Some video game sequels take great pains to get players up to speed on what occurred in the previous game. Digimon Story: Cyber Sleuth - Hacker’s Memory is not one of those sequels. It’s a side-story, and if you play it without playing the original Cyber Sleuth, you’re going to be a little lost.

A turn-based role-playing game with a mild Persona vibe, Digimon Story: Cyber Sleuth was one of my favorite games of 2016. It tells the story of a teenage boy or girl who gets swept up in a mystery involving corporate espionage, shady hackers and bizarre occurrences of the digital world bleeding into the real world. The story’s pacing is a bit off and the side quests are repetitive, but I was so caught up breeding hundreds of beautifully-rendered Digimon that I hardly noticed.


Digimon Story: Cyber Sleuth - Hacker’s Memory, released last week for the PlayStation 4 and Vita, is essentially the same game with a different story, more Digimon to breed and a few extra game mechanics tossed in to keep things fresh.

Look at his stupid face.

This game focuses on high school student Keisuke, a blank-faced NPC turned main character. When his online identity is stolen by a malicious hacker, a shadowy figure urges him to join a beneficent hacker group known as Hudie to explore the online world of Eden and track down the culprit.


Being a side-story, Hacker’s Memory takes place alongside the story of the first Cyber Sleuth. It gives players a chance to see the events that went on in the first game from a fresh perspective, while at the same time giving them further insight into what some of the first game’s major non-player characters were doing when not on screen. It has nods to events from the first game and blink-and-you’ll-miss-it cameos that only familiar players will be able to appreciate.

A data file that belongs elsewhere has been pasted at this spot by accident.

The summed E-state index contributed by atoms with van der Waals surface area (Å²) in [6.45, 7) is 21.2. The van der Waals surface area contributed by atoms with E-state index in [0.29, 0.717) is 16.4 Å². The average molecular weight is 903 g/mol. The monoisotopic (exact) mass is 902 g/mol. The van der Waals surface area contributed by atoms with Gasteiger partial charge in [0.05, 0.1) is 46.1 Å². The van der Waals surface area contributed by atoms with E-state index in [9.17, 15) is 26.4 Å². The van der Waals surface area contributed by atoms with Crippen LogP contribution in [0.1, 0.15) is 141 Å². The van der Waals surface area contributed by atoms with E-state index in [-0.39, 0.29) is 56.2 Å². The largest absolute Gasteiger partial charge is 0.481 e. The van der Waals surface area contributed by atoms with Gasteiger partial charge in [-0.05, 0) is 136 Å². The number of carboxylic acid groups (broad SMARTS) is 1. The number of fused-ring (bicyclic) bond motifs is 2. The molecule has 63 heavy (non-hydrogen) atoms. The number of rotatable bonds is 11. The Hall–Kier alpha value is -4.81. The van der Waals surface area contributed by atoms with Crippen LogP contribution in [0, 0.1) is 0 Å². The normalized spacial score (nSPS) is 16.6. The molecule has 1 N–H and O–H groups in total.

New player: “Who the hell is this guy?” Returning player: “Oh hey.”

As someone who played the hell out of Digimon Story: Cyber Sleuth, I do appreciate this game’s side-story construction. I also feel bad for players who decide to jump in with Hacker’s Memory, because honestly this game is not for them—not just in terms of missing out on the story, but in understanding game mechanics as well. It feels like this game assumes knowledge of things like battles and Digimon breeding that could only be gotten through by playing the previous game.

The other major problem with Hacker’s Memory being a side-story is that a lot of the original game has been reused.

This place again.

Many of the locations, both in the real world and in the digital world of Eden, are completely lifted from the original game. While composer Masafumi Takada created a handful of new and remixed tracks for Hacker’s Memory, everything sounds pretty much the same.


It even plays the same, for the most part. Nearly 100 new Digimon have been added to the game, but the breeding process is still the same dance of evolving, devolving, feeding and strengthening that I loved so much in the first game. The battles are still fairly easy unless the difficulty is dialed up to hard in settings.


The one big addition (aside from all those damn Digimon) in Hacker’s Memory is Domination Battles, in which two hacker groups face off on a glowing playing field, taking turns capturing points or defeating enemies to win. While not the most challenging battles I’ve played in the game, I appreciate the effort made to freshen things up.


But mostly Digimon Story: Cyber Sleuth - Hacker’s Memory is more of the same, only slightly different. That’s perfectly fine with me. It’s been a good year since I touched the first game, and I was ready for some more. And if you’ve never played Digimon Story: Cyber Sleuth, this game is the perfect excuse to go take care of that.

Kotaku elder, lover of video games, toys, snacks and other unsavory things.

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